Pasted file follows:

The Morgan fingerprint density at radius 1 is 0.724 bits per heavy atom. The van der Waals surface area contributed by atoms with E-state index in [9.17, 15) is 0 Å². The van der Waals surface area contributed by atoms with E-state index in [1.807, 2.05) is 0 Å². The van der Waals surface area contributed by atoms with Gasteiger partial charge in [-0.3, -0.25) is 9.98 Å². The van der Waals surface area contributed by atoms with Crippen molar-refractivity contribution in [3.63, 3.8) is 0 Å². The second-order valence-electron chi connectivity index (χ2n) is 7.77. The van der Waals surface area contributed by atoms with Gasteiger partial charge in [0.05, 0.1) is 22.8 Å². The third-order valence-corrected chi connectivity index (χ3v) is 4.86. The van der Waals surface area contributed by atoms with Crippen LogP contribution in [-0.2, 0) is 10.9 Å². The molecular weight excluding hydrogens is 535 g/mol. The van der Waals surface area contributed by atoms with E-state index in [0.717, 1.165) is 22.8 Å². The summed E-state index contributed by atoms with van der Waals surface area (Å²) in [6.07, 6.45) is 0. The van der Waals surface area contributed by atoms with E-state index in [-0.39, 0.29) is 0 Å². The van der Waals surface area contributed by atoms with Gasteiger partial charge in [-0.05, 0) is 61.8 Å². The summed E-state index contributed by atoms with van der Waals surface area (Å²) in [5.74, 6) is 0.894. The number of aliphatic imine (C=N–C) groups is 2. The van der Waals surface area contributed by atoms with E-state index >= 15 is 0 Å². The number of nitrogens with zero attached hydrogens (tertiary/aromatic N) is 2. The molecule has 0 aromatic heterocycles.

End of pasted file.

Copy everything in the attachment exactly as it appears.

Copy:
The Morgan fingerprint density at radius 1 is 0.724 bits per heavy atom. The van der Waals surface area contributed by atoms with E-state index in [9.17, 15) is 0 Å². The van der Waals surface area contributed by atoms with E-state index in [1.807, 2.05) is 0 Å². The van der Waals surface area contributed by atoms with Gasteiger partial charge in [-0.3, -0.25) is 9.98 Å². The van der Waals surface area contributed by atoms with Crippen molar-refractivity contribution in [3.63, 3.8) is 0 Å². The second-order valence-electron chi connectivity index (χ2n) is 7.77. The van der Waals surface area contributed by atoms with Gasteiger partial charge in [0.05, 0.1) is 22.8 Å². The third-order valence-corrected chi connectivity index (χ3v) is 4.86. The van der Waals surface area contributed by atoms with Crippen LogP contribution in [-0.2, 0) is 10.9 Å². The molecular weight excluding hydrogens is 535 g/mol. The van der Waals surface area contributed by atoms with E-state index in [0.717, 1.165) is 22.8 Å². The summed E-state index contributed by atoms with van der Waals surface area (Å²) in [6.07, 6.45) is 0. The van der Waals surface area contributed by atoms with E-state index in [-0.39, 0.29) is 0 Å². The van der Waals surface area contributed by atoms with Gasteiger partial charge in [-0.05, 0) is 61.8 Å². The summed E-state index contributed by atoms with van der Waals surface area (Å²) in [5.74, 6) is 0.894. The number of aliphatic imine (C=N–C) groups is 2. The van der Waals surface area contributed by atoms with E-state index >= 15 is 0 Å². The number of nitrogens with zero attached hydrogens (tertiary/aromatic N) is 2. The molecule has 0 aromatic heterocycles.